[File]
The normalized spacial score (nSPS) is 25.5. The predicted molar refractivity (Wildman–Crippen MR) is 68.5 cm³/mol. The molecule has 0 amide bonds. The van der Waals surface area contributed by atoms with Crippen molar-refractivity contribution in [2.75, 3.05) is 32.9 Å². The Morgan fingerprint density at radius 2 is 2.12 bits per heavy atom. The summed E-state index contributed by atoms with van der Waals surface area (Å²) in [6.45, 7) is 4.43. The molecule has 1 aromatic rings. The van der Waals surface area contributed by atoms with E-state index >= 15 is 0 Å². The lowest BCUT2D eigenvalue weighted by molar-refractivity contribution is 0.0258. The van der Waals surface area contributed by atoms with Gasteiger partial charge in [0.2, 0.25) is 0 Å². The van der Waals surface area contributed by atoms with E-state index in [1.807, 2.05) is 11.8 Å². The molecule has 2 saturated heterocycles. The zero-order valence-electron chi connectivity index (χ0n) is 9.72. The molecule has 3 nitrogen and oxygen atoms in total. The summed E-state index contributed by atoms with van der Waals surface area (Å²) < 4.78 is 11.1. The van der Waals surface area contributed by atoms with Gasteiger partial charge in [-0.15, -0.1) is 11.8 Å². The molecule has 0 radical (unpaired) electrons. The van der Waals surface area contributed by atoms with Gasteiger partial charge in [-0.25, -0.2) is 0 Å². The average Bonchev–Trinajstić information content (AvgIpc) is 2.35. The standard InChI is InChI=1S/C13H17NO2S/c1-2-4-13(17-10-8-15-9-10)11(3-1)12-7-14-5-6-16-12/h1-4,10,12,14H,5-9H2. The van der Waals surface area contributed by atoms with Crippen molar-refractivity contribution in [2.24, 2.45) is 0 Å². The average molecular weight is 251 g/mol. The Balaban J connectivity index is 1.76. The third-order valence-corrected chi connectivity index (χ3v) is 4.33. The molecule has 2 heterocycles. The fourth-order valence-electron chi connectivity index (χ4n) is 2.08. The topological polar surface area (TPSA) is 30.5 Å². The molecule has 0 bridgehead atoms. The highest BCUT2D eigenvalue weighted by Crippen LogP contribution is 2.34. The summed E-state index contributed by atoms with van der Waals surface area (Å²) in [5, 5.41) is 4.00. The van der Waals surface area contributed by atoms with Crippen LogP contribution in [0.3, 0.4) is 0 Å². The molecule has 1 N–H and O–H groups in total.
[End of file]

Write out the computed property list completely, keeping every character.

The normalized spacial score (nSPS) is 25.5. The predicted molar refractivity (Wildman–Crippen MR) is 68.5 cm³/mol. The molecule has 0 amide bonds. The van der Waals surface area contributed by atoms with Crippen molar-refractivity contribution in [2.75, 3.05) is 32.9 Å². The Morgan fingerprint density at radius 2 is 2.12 bits per heavy atom. The summed E-state index contributed by atoms with van der Waals surface area (Å²) in [6.45, 7) is 4.43. The molecule has 1 aromatic rings. The van der Waals surface area contributed by atoms with E-state index >= 15 is 0 Å². The lowest BCUT2D eigenvalue weighted by molar-refractivity contribution is 0.0258. The van der Waals surface area contributed by atoms with Gasteiger partial charge in [0.2, 0.25) is 0 Å². The van der Waals surface area contributed by atoms with E-state index in [1.807, 2.05) is 11.8 Å². The molecule has 2 saturated heterocycles. The zero-order valence-electron chi connectivity index (χ0n) is 9.72. The molecule has 3 nitrogen and oxygen atoms in total. The summed E-state index contributed by atoms with van der Waals surface area (Å²) < 4.78 is 11.1. The van der Waals surface area contributed by atoms with Gasteiger partial charge in [-0.15, -0.1) is 11.8 Å². The molecule has 0 radical (unpaired) electrons. The van der Waals surface area contributed by atoms with Gasteiger partial charge in [-0.25, -0.2) is 0 Å². The average Bonchev–Trinajstić information content (AvgIpc) is 2.35. The standard InChI is InChI=1S/C13H17NO2S/c1-2-4-13(17-10-8-15-9-10)11(3-1)12-7-14-5-6-16-12/h1-4,10,12,14H,5-9H2. The van der Waals surface area contributed by atoms with Crippen molar-refractivity contribution in [2.24, 2.45) is 0 Å². The average molecular weight is 251 g/mol. The Balaban J connectivity index is 1.76. The third-order valence-corrected chi connectivity index (χ3v) is 4.33. The molecule has 2 heterocycles. The fourth-order valence-electron chi connectivity index (χ4n) is 2.08. The topological polar surface area (TPSA) is 30.5 Å². The molecule has 0 bridgehead atoms. The highest BCUT2D eigenvalue weighted by Crippen LogP contribution is 2.34. The summed E-state index contributed by atoms with van der Waals surface area (Å²) in [5, 5.41) is 4.00. The van der Waals surface area contributed by atoms with Crippen LogP contribution in [0.3, 0.4) is 0 Å². The molecule has 1 N–H and O–H groups in total.